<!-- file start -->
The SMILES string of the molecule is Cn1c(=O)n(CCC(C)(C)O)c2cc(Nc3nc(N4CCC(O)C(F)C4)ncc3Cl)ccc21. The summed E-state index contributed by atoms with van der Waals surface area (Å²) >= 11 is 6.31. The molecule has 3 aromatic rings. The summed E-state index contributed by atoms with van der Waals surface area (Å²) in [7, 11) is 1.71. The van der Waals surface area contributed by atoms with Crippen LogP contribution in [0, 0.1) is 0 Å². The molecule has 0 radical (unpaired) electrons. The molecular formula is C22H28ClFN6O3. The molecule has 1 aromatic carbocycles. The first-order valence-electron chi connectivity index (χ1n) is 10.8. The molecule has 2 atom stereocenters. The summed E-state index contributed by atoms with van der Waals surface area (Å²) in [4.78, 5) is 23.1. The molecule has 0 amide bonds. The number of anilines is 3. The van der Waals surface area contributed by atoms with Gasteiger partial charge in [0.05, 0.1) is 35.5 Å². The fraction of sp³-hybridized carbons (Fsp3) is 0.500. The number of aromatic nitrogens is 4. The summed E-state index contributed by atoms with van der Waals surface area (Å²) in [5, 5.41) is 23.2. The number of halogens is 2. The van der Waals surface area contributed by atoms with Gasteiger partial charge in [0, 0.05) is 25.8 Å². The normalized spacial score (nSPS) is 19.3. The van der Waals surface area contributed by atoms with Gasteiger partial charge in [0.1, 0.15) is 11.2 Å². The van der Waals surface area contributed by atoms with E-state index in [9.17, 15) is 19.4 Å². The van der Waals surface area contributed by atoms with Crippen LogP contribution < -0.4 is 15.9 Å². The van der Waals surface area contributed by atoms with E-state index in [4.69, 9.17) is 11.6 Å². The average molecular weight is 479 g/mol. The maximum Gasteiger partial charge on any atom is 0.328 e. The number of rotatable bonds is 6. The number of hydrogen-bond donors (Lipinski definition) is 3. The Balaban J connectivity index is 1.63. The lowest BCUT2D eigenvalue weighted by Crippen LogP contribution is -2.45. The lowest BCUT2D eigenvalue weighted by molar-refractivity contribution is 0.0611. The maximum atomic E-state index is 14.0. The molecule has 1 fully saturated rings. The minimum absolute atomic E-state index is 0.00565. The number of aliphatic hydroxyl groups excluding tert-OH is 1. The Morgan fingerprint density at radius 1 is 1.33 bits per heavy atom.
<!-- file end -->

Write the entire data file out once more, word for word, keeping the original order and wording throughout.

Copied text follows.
The SMILES string of the molecule is Cn1c(=O)n(CCC(C)(C)O)c2cc(Nc3nc(N4CCC(O)C(F)C4)ncc3Cl)ccc21. The summed E-state index contributed by atoms with van der Waals surface area (Å²) >= 11 is 6.31. The molecule has 3 aromatic rings. The summed E-state index contributed by atoms with van der Waals surface area (Å²) in [7, 11) is 1.71. The van der Waals surface area contributed by atoms with Crippen LogP contribution in [0, 0.1) is 0 Å². The molecule has 0 radical (unpaired) electrons. The molecular formula is C22H28ClFN6O3. The molecule has 1 aromatic carbocycles. The first-order valence-electron chi connectivity index (χ1n) is 10.8. The molecule has 2 atom stereocenters. The summed E-state index contributed by atoms with van der Waals surface area (Å²) in [4.78, 5) is 23.1. The molecule has 0 amide bonds. The number of anilines is 3. The van der Waals surface area contributed by atoms with Gasteiger partial charge in [0.05, 0.1) is 35.5 Å². The fraction of sp³-hybridized carbons (Fsp3) is 0.500. The number of aromatic nitrogens is 4. The summed E-state index contributed by atoms with van der Waals surface area (Å²) in [5, 5.41) is 23.2. The number of halogens is 2. The van der Waals surface area contributed by atoms with Gasteiger partial charge in [0, 0.05) is 25.8 Å². The normalized spacial score (nSPS) is 19.3. The van der Waals surface area contributed by atoms with Gasteiger partial charge in [0.1, 0.15) is 11.2 Å². The van der Waals surface area contributed by atoms with E-state index in [9.17, 15) is 19.4 Å². The van der Waals surface area contributed by atoms with Crippen LogP contribution < -0.4 is 15.9 Å². The van der Waals surface area contributed by atoms with E-state index in [4.69, 9.17) is 11.6 Å². The average molecular weight is 479 g/mol. The maximum Gasteiger partial charge on any atom is 0.328 e. The number of rotatable bonds is 6. The number of hydrogen-bond donors (Lipinski definition) is 3. The Balaban J connectivity index is 1.63. The lowest BCUT2D eigenvalue weighted by Crippen LogP contribution is -2.45. The lowest BCUT2D eigenvalue weighted by molar-refractivity contribution is 0.0611. The maximum atomic E-state index is 14.0. The molecule has 1 fully saturated rings. The minimum absolute atomic E-state index is 0.00565. The number of aliphatic hydroxyl groups excluding tert-OH is 1. The Morgan fingerprint density at radius 1 is 1.33 bits per heavy atom.